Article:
The Presidency and War Power
Readers of this column are familiar with the concept of the separation of powers, which James Madison crafted as integral to the Constitution. That concept mandates that Congress writes the laws, the president enforces them, the courts decide what they mean and interpret them, and the three branches of government don't step on each other's toes.
The separation of powers also recognizes that the Constitution reposes unique authority in each branch and, at times, in each house of Congress. For example, only the Senate can confirm judges and ambassadors and ratify treaties. Only the House can impeach high-ranking executive branch officials and federal judges. Only Congress can declare war, and only the president can decide how to use the military to fight a declared war.
The war powers are clearly articulated in the plain language of the Constitution itself — Congress declares and the president wages. Madison himself argued that if the president could both declare and wage wars, he'd not be a president but a prince. This distinction between declaring and waging was recognized for nearly 200 years, until Congress muddied the waters in 1973 by enacting the War Powers Resolution.
That law permits the president to wage any war against any foreign enemy without a congressional declaration of war for 90 days. This is clearly unconstitutional; the Supreme Court has ruled numerous times that the branches of the federal government cannot cede away powers that have been firmly fixed by the Constitution.
When the tragedy of 9/11 took place, President George W. Bush did not use the War Powers Resolution as his legal basis for invading Afghanistan. Rather he sought express authority for the invasion from Congress. Congress, rather than declaring war on Afghanistan (Bush had persuaded Congress that the 9/11 culprits found haven there), enacted a morally ambivalent law known as the Authorization for Use of Military Force of 2001.
That statute permitted Bush and his successors to fight against any foreign entity that planned or facilitated the 9/11 attacks and to continue fighting even after the targeted entity had been defeated. Bush sought and received another morally ambivalent AUMF in 2002, which authorized him to wage war in pursuit of any governments that harbored weapons of mass destruction, notably Iraq.
I have characterized both AUMFs as morally ambivalent because they are open-ended. When Congress declared war on the Axis powers in December 1941, those declarations authorized President Franklin Roosevelt to wage war on them only until they surrendered and not thereafter. But the two AUMFs have no stated endpoint.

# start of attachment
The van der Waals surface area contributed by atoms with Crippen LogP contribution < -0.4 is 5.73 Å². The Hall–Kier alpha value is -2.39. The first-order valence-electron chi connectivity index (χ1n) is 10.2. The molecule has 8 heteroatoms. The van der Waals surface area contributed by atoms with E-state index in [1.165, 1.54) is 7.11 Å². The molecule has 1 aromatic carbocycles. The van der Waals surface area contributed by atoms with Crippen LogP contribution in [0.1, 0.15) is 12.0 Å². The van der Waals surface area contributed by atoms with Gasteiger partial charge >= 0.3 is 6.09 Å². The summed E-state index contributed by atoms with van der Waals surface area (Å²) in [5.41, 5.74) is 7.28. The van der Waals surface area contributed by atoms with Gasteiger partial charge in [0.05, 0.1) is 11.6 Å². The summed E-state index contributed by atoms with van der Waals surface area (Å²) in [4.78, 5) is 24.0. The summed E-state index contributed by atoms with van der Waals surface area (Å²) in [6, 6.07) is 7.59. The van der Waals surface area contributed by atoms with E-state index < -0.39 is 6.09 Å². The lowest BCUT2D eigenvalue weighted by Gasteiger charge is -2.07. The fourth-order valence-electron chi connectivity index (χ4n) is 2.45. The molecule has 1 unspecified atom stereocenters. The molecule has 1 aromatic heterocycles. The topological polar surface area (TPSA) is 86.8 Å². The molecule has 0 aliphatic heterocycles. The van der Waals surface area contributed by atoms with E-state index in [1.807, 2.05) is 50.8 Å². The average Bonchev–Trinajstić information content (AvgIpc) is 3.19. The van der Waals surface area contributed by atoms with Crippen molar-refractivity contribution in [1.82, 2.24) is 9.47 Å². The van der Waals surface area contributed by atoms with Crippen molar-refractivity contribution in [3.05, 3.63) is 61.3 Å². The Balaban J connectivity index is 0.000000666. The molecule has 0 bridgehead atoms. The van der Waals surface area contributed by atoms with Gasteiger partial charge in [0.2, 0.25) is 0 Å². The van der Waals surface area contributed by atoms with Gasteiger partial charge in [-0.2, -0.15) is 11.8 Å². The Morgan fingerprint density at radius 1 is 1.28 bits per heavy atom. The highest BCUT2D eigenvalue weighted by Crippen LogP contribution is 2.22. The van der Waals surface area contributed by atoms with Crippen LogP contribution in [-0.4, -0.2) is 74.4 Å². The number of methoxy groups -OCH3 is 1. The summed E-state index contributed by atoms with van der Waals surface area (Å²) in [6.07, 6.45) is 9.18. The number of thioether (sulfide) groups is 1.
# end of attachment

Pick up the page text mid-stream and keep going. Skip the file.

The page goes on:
They have an implied endpoint, however. The logical and moral endpoint of the AUMF of 2001 came when the folks who took over the government of Afghanistan and used its government power — this is Bush's version — to stage and support 9/11 were defeated and killed. The logical and moral endpoint of AUMF of 2002 came when Saddam Hussein was deposed, no weapons of mass destruction were found, and Washington installed a friendly (lately, not so friendly) regime in Iraq.
I offer this brief legal and historical background in order to address the current furor raging over the decision of President Donald Trump to withdraw American troops from Syria. From Syria? What are they doing in Syria?
The United States has had a financial and quasi-military relationship with the Kurdish people who live in northern Iraq — an area they call Kurdistan — since the end of World War I. The financial support has come via covert sources. Stated differently, from the CIA. The Kurds — who are furious fighters — in turn have supported western interests in the region.
In 2017, Trump ordered American troops into Syria to support the Kurds, whose homeland had become threatened by the forces combatting each other in Syria, and who were in the crosshairs of the president of Turkey. Trump used the AUMF of 2001 as his legal authority for sending troops to Syria. That, of course, was enacted to crush those who perpetrated 9/11, not to assist friendly groups 16 years later anywhere in the world.
Nevertheless, Trump's 2017 decision was consistent with the long-standing, nearly 100-year support that American governments have given to the Kurds. And the Kurds have relied on the continuation of that support.
Last Sunday evening, Trump changed his mind about military support for the Kurds. He did so after a telephone conversation he had with the president of Turkey, who views the Kurds as terrorists. Trump was told that if American troops stayed in Syria, they risked injury by Turkish troops. If they left, the Kurds would be on their own.
His decision to withdraw the troops caused a firestorm among those in Congress who like war and those who believe that the U.S. should be using our military amply in the Middle East to help our friends and oppose our foes. Yet, those in Congress who have cried out the loudest about Trump's decision care not about the Constitution or even about the powers of Congress.
Trump ran for office promising to bring the troops home. He may have made the latest decision to do so without adequate warning to his military commanders, but his decision is utterly consistent with his promises, and it is utterly in compliance with the Constitution.
Now is the time for Congress — which is largely angry at the presidential use or nonuse of the military — to repeal both AUMFs and the War Powers Resolution and reclaim its constitutional power as the sole entity in the federal government able to declare war. Until it does, these profoundly outdated, morally ambivalent and overtly unconstitutional statutes lie in the presidential desk drawer like a loaded gun.